Final DACA Regulations Released by Biden Administration
August 30, 2022

​​The Biden administration last week released the final version of regulations aiming to strengthen the Obama-era Deferred Action for Childhood Arrivals (DACA) program.

The regulations mark the first time DACA has gone through a formal rulemaking process, and aim to provide protections for DACA against ongoing court challenges after years of legal wrangling under both the Obama and Trump administrations. A decision is pending in the Fifth Circuit Court of Appeals in a case​ asking the court to rule the program unlawful and to end it, though any decision likely will be appealed to the Supreme Court.

The final regulations largely stick to the current structure of DACA as established in 2012. The final rule provides a definition of "deferred action" as a temporary forbearance from removal from the United States, and "does not confer any right or entitlement to remain in or to re-enter the U.S." The regulations also include the eligibility criteria that have previously been used for the program: the applicant must have come to the United States at or before the age of 16; have continuously resided in the U.S. since June 15, 2007; have graduated, be currently enrolled in school, or be honorably discharged from the armed services; not have been convicted of a felony or certain misdemeanors; have been born on or after June 16, 1981; and be at least 15 years of age at the time of filing the request.

Comments submitted last fall by ACE on behalf of 45 other higher education associations asked the Department of Homeland Security to expand the eligibility criteria to include more Dreamers under the program, but the final rule failed to do that. However, the final rule did make one change requested by the higher education community comments: instead of separating work authorization and deferred action, as proposed by the draft regulations, the final rule keeps those tied together, as Bloomberg Law reported.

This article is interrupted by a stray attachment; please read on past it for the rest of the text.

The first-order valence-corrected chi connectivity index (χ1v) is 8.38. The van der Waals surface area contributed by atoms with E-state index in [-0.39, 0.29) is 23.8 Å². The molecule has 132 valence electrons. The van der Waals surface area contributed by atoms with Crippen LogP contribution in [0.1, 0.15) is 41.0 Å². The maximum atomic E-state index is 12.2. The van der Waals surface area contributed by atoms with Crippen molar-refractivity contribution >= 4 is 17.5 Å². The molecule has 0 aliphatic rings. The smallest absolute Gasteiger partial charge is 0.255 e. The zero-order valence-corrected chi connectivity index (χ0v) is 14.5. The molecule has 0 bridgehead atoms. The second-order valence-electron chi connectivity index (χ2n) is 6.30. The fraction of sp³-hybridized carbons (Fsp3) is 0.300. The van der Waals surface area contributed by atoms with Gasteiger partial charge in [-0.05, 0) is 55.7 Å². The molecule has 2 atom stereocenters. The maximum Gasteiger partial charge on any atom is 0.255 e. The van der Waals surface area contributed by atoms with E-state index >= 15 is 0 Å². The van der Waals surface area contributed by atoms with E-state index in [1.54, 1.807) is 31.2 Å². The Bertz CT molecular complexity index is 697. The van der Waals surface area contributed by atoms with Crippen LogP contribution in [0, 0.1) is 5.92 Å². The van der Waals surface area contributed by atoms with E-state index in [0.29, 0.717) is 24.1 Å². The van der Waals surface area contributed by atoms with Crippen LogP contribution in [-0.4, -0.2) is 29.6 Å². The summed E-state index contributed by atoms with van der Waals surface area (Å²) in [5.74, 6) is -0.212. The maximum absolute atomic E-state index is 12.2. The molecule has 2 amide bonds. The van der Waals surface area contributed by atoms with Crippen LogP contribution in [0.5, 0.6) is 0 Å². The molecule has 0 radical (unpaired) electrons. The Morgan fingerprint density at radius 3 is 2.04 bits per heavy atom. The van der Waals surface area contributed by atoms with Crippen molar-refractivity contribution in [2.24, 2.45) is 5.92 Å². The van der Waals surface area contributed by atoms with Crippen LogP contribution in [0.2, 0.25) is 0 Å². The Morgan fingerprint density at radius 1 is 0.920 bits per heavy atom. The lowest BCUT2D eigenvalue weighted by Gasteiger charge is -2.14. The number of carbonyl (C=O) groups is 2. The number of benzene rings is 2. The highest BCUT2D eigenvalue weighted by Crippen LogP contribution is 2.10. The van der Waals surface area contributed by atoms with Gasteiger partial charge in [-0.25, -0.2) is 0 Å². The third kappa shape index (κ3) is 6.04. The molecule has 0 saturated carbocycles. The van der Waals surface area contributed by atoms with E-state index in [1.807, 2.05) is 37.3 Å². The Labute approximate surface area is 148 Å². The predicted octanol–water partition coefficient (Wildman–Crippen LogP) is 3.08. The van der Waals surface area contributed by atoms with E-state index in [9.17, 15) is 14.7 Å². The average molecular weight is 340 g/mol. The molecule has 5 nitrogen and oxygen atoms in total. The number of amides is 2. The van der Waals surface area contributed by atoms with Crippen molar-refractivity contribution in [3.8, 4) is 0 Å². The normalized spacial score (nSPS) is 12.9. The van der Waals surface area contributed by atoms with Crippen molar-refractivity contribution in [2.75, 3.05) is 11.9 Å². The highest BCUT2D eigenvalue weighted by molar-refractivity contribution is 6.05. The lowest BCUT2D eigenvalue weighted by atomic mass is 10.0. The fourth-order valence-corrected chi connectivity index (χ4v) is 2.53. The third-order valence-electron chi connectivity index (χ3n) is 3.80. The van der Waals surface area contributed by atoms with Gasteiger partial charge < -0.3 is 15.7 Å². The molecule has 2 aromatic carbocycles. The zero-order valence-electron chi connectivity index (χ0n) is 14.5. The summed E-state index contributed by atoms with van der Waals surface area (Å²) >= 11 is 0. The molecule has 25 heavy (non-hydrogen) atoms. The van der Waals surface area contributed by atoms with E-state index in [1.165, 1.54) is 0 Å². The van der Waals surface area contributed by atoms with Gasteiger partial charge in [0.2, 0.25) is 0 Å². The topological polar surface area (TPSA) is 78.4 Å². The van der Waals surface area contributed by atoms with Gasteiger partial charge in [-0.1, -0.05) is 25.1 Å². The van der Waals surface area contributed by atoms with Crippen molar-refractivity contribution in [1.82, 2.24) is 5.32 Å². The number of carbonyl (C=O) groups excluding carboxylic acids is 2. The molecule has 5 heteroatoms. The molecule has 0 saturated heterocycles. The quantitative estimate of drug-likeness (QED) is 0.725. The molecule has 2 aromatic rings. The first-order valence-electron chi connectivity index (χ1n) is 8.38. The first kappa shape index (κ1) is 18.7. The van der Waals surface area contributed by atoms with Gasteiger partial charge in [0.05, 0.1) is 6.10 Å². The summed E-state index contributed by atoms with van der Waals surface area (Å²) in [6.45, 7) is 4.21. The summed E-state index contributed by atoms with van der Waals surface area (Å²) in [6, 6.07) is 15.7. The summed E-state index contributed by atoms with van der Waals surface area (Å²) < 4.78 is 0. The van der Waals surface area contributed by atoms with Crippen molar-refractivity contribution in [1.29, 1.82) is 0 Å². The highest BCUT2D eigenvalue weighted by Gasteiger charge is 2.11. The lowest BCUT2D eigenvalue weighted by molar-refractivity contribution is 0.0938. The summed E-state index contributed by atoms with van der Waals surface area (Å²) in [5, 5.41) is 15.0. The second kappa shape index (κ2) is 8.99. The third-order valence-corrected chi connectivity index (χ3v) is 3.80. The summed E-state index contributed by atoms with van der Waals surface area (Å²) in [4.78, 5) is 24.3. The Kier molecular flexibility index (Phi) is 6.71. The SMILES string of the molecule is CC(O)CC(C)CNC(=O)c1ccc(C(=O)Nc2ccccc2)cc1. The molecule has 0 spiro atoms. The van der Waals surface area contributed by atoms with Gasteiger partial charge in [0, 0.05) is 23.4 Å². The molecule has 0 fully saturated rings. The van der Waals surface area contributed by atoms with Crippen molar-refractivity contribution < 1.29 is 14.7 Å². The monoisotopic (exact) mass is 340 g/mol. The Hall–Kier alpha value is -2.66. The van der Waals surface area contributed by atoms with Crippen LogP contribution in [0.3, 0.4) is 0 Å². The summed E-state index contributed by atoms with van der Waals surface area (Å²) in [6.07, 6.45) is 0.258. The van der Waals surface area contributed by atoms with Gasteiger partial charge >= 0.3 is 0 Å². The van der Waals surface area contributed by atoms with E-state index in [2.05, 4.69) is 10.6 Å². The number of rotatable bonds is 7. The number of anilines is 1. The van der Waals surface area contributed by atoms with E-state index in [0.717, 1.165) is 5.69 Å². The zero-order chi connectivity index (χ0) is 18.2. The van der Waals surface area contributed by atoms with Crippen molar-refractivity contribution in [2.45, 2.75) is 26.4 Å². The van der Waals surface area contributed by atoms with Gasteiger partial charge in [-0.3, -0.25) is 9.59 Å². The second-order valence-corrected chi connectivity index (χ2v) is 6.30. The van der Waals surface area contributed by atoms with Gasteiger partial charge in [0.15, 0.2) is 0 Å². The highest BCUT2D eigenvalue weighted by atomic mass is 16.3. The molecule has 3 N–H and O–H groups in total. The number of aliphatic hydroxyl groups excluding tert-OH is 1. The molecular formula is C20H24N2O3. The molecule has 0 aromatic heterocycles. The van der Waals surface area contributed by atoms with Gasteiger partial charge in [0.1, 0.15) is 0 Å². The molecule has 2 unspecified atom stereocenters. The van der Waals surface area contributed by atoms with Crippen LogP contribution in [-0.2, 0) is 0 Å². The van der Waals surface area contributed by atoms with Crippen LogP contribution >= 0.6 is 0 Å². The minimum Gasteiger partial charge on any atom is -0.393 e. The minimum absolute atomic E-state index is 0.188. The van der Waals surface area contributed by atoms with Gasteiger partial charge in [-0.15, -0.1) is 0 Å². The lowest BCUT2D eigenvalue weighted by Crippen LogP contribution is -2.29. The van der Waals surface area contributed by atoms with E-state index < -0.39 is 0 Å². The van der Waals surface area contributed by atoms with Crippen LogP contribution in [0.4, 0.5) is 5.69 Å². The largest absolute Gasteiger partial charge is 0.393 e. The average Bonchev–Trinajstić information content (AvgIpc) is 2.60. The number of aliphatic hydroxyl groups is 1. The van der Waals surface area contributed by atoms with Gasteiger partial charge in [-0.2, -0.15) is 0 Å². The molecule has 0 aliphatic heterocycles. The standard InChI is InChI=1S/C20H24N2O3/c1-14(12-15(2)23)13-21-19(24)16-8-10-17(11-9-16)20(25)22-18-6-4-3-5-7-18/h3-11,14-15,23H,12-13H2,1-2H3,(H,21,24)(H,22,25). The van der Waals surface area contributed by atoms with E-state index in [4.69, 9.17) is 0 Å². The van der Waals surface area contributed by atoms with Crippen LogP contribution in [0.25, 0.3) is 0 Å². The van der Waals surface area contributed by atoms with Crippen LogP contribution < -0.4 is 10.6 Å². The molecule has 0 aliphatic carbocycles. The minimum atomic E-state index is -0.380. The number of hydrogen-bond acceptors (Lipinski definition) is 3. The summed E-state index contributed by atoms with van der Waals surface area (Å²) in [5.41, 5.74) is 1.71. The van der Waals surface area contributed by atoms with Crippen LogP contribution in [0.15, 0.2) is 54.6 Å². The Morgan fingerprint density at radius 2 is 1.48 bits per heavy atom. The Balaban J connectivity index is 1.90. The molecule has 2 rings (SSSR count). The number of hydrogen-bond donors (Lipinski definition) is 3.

ACE President Ted Mitchell praised the final rule, but noted that it is only a limited step toward giving Dreamers the certainty they deserve. He called on Congress to take action now.

"These final regulations provide some clarity and certainty to the outstanding and talented young people caught for far too long in legal and political limbo," Mitchell said as a part of a statement released last week. "However, this must be viewed as a welcome but limited step on the path to a permanent legislative solution that will protect Dreamers and allow them to feel secure in the only country most have ever regarded as home."

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The Remember the Dreamers campaign is working to focus Congress on ​​finding a legislative solution for Dreamers and DACA recipients. Working together, the higher education community plays a vital role in both advocating for and assisting these young people, many of whom are students on our campuses.